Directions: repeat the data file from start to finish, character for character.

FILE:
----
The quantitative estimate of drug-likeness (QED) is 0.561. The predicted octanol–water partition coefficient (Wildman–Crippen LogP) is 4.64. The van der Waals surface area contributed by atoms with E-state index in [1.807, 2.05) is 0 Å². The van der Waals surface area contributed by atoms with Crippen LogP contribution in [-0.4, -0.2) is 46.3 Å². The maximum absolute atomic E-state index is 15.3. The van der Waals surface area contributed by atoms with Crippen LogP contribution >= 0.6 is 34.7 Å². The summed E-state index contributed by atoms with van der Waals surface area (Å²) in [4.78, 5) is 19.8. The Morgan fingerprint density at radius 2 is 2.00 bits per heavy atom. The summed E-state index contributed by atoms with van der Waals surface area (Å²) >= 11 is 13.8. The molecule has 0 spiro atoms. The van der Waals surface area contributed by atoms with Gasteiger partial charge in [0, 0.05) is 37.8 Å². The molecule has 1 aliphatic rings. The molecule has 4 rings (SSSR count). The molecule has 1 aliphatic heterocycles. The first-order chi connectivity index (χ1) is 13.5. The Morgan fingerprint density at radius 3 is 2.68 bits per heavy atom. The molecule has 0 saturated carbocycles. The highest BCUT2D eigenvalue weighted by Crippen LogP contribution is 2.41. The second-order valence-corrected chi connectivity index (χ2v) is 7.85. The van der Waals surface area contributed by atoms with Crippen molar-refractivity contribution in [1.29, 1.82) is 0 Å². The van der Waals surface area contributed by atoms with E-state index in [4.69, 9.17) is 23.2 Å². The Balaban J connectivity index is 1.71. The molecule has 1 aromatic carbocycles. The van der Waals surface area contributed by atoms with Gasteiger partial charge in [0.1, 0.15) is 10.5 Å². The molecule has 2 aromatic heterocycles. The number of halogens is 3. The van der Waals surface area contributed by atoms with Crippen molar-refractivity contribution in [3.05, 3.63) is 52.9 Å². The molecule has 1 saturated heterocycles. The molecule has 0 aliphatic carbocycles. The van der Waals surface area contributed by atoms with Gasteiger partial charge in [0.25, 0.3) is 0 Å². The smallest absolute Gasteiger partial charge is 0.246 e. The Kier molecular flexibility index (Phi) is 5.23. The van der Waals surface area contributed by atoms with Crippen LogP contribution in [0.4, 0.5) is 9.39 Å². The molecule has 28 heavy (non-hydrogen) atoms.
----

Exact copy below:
The quantitative estimate of drug-likeness (QED) is 0.561. The predicted octanol–water partition coefficient (Wildman–Crippen LogP) is 4.64. The van der Waals surface area contributed by atoms with E-state index in [1.807, 2.05) is 0 Å². The van der Waals surface area contributed by atoms with Crippen LogP contribution in [-0.4, -0.2) is 46.3 Å². The maximum absolute atomic E-state index is 15.3. The van der Waals surface area contributed by atoms with Crippen LogP contribution >= 0.6 is 34.7 Å². The summed E-state index contributed by atoms with van der Waals surface area (Å²) in [4.78, 5) is 19.8. The Morgan fingerprint density at radius 2 is 2.00 bits per heavy atom. The summed E-state index contributed by atoms with van der Waals surface area (Å²) >= 11 is 13.8. The molecule has 0 spiro atoms. The van der Waals surface area contributed by atoms with Gasteiger partial charge in [0, 0.05) is 37.8 Å². The molecule has 1 aliphatic rings. The molecule has 4 rings (SSSR count). The molecule has 1 aliphatic heterocycles. The first-order chi connectivity index (χ1) is 13.5. The Morgan fingerprint density at radius 3 is 2.68 bits per heavy atom. The molecule has 0 saturated carbocycles. The highest BCUT2D eigenvalue weighted by Crippen LogP contribution is 2.41. The second-order valence-corrected chi connectivity index (χ2v) is 7.85. The van der Waals surface area contributed by atoms with Crippen molar-refractivity contribution in [1.29, 1.82) is 0 Å². The van der Waals surface area contributed by atoms with E-state index in [4.69, 9.17) is 23.2 Å². The Balaban J connectivity index is 1.71. The molecule has 1 aromatic carbocycles. The van der Waals surface area contributed by atoms with Gasteiger partial charge in [0.1, 0.15) is 10.5 Å². The molecule has 2 aromatic heterocycles. The number of halogens is 3. The van der Waals surface area contributed by atoms with Crippen molar-refractivity contribution in [3.05, 3.63) is 52.9 Å². The molecule has 1 saturated heterocycles. The molecule has 0 aliphatic carbocycles. The van der Waals surface area contributed by atoms with Gasteiger partial charge in [0.25, 0.3) is 0 Å². The smallest absolute Gasteiger partial charge is 0.246 e. The Kier molecular flexibility index (Phi) is 5.23. The van der Waals surface area contributed by atoms with Crippen LogP contribution in [0.4, 0.5) is 9.39 Å². The molecule has 28 heavy (non-hydrogen) atoms.